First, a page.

Public Knowledge Director of Government Affairs Greg Guice will testify before the U.S. Senate Commerce Subcommittee on Communications, Media, and Broadband Thursday, May 11 at 10:00 a.m. His testimony in the hearing on “The State of Universal Service” will urge Congress to help the universal service mission evolve to meet the new connectivity challenges we face as a nation.
The testimony will also argue that both Congress and the Federal Communications Commission play an important role in closing the digital divide. As the testimony explains, contribution reform is essential to achieving universal service by providing access to affordable, ubiquitous broadband no matter where people live or how much money they make.
The following is an excerpt from the testimony:
“[Over the last few years,] Congress rightly determined that funding to ensure not only broadband access to promote deployment in rural and Tribal communities was important, but also that broadband affordability was critical because broadband is an essential service. Congress also [recently] included one-time support for digital equity to ensure that individuals and communities have the skills to fully participate in the digital economy.
“As we move to the [implementation] phase [for] broadband funding provided by Congress, now is the right time to think about the current state of the universal service program; the interplay between the Congressional funding and USF; and what that might mean for potential reforms. Public Knowledge [testimony] will focus on three areas:
“The Affordable Connectivity Program has demonstrated how a well crafted program focused on [helping] low-income families get connected. With 17 million families enrolled, it is a huge success. The USF equivalent program, Lifeline, does not come close to that level of adoption. The FCC should consider structural changes to the Lifeline program to ensure that it is better serving low-income families.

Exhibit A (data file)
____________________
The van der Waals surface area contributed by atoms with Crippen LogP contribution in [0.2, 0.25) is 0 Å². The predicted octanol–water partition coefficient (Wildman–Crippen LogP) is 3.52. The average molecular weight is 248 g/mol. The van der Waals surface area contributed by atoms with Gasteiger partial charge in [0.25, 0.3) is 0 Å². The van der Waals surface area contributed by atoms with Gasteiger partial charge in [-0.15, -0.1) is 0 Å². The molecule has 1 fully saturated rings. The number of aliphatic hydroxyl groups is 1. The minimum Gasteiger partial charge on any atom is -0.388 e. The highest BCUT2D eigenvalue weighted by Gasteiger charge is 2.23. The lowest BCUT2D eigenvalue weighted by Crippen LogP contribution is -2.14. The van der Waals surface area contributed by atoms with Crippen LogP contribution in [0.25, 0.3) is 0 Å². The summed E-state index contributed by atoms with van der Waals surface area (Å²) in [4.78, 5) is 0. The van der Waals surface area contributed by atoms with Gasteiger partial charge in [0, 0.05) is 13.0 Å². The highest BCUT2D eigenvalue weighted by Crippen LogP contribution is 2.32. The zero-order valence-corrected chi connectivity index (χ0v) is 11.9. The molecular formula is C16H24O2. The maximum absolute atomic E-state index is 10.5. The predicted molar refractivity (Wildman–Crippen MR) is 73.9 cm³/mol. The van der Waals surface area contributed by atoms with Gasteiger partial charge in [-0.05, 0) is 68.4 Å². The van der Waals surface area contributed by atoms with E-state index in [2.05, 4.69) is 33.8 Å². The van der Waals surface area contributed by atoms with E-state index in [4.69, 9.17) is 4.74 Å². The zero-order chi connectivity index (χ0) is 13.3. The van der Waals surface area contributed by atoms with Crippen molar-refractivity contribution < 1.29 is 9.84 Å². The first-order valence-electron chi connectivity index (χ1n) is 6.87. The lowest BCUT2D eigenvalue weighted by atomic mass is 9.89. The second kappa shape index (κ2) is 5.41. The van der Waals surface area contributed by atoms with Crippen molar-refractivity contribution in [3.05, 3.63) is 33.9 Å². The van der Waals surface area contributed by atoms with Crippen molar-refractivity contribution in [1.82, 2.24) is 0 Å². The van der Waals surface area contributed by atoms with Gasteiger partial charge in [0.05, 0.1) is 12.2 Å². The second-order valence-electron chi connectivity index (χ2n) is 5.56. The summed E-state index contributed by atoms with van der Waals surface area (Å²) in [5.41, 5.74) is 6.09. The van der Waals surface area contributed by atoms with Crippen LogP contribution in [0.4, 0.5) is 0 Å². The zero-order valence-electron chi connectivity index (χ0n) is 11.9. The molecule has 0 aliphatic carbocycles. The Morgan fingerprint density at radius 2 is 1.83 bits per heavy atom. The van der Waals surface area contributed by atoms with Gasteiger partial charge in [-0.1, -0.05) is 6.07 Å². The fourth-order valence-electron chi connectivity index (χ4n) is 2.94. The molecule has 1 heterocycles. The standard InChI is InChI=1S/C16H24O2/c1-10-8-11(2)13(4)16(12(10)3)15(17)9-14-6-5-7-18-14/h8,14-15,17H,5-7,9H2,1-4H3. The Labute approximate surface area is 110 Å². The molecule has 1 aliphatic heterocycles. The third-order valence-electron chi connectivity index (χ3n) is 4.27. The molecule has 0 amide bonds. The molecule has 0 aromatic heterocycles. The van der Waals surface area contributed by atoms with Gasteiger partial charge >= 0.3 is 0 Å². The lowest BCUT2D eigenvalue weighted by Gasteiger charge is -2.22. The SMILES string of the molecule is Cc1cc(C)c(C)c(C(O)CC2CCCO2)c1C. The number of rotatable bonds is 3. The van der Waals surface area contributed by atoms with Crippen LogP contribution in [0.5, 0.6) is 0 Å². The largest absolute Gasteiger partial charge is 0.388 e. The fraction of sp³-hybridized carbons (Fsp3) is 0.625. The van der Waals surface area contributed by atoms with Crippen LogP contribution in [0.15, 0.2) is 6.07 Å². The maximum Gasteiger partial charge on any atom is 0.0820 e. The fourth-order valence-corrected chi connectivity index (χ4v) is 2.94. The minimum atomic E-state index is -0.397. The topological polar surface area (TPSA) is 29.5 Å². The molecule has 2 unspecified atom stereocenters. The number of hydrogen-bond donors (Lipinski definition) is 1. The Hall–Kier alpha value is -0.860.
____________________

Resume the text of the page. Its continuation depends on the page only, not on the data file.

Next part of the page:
“The historic investment and support Congress recently made in broadband deployment will help promote the deployment of robust broadband across the country. The USF equivalent program, the High-Cost program, provides support for costs associated with initial deployment (cap expenditures or capex) and the ongoing costs of maintaining and upgrading networks (operating expenses or opex). Savings from the reduction in capex could be used to support funding for hardening networks to make them more resilient against ever-increasing natural disasters.
“[Finally], all of this depends on stability in the funding base for USF. [O]ur universal service program is seeing a decline in the communications revenues it relies on to advance this critical mission. That fact alone should be enough to demonstrate the contribution mechanism is broken. If we do not fix the contribution mechanism, “preserving and advancing universal service” as Congress has directed is an infinitely harder task. Closing the digital divide is not a one-and-done effort; it takes ongoing work and that work is the work of the USF.”
You may view the testimony. View our recent blog post, “The Time for Can-Kicking Has Passed: Fix Universal Service Contribution Now,” for more information on USF.